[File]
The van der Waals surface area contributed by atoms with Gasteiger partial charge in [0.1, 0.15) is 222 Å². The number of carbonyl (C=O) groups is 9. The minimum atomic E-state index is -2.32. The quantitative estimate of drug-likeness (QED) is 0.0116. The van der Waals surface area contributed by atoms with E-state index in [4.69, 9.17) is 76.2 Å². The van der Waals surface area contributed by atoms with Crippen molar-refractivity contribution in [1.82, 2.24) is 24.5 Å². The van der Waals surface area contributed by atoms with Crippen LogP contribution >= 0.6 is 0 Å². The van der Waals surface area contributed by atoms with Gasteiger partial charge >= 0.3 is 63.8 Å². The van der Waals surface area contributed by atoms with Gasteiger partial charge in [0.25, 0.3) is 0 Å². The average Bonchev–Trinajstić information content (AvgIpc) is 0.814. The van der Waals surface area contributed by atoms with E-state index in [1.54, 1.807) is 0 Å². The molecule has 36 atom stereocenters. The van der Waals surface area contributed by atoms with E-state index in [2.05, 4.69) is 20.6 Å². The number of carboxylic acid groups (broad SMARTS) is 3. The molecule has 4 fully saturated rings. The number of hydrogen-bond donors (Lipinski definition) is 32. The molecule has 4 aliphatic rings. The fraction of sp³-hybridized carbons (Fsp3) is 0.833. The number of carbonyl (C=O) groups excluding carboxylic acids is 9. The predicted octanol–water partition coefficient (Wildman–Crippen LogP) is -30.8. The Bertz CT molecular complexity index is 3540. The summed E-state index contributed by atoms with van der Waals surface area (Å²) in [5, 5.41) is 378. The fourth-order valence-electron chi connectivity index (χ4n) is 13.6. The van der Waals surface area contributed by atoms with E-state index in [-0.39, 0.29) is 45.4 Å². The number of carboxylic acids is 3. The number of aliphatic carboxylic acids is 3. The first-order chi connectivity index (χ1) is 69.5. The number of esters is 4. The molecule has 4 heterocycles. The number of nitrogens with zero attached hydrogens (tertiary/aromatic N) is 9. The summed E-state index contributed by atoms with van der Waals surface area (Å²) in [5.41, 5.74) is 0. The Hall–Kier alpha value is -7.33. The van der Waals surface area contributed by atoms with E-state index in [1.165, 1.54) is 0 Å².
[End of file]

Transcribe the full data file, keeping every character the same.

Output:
The van der Waals surface area contributed by atoms with Gasteiger partial charge in [0.1, 0.15) is 222 Å². The number of carbonyl (C=O) groups is 9. The minimum atomic E-state index is -2.32. The quantitative estimate of drug-likeness (QED) is 0.0116. The van der Waals surface area contributed by atoms with E-state index in [4.69, 9.17) is 76.2 Å². The van der Waals surface area contributed by atoms with Crippen molar-refractivity contribution in [1.82, 2.24) is 24.5 Å². The van der Waals surface area contributed by atoms with Crippen LogP contribution >= 0.6 is 0 Å². The van der Waals surface area contributed by atoms with Gasteiger partial charge >= 0.3 is 63.8 Å². The van der Waals surface area contributed by atoms with Gasteiger partial charge in [0.25, 0.3) is 0 Å². The average Bonchev–Trinajstić information content (AvgIpc) is 0.814. The van der Waals surface area contributed by atoms with E-state index in [1.54, 1.807) is 0 Å². The molecule has 36 atom stereocenters. The van der Waals surface area contributed by atoms with E-state index in [2.05, 4.69) is 20.6 Å². The number of carboxylic acid groups (broad SMARTS) is 3. The molecule has 4 fully saturated rings. The number of hydrogen-bond donors (Lipinski definition) is 32. The molecule has 4 aliphatic rings. The fraction of sp³-hybridized carbons (Fsp3) is 0.833. The number of carbonyl (C=O) groups excluding carboxylic acids is 9. The predicted octanol–water partition coefficient (Wildman–Crippen LogP) is -30.8. The Bertz CT molecular complexity index is 3540. The summed E-state index contributed by atoms with van der Waals surface area (Å²) in [5, 5.41) is 378. The fourth-order valence-electron chi connectivity index (χ4n) is 13.6. The van der Waals surface area contributed by atoms with E-state index in [-0.39, 0.29) is 45.4 Å². The number of carboxylic acids is 3. The number of aliphatic carboxylic acids is 3. The first-order chi connectivity index (χ1) is 69.5. The number of esters is 4. The molecule has 4 heterocycles. The number of nitrogens with zero attached hydrogens (tertiary/aromatic N) is 9. The summed E-state index contributed by atoms with van der Waals surface area (Å²) in [5.41, 5.74) is 0. The Hall–Kier alpha value is -7.33. The van der Waals surface area contributed by atoms with E-state index in [1.165, 1.54) is 0 Å².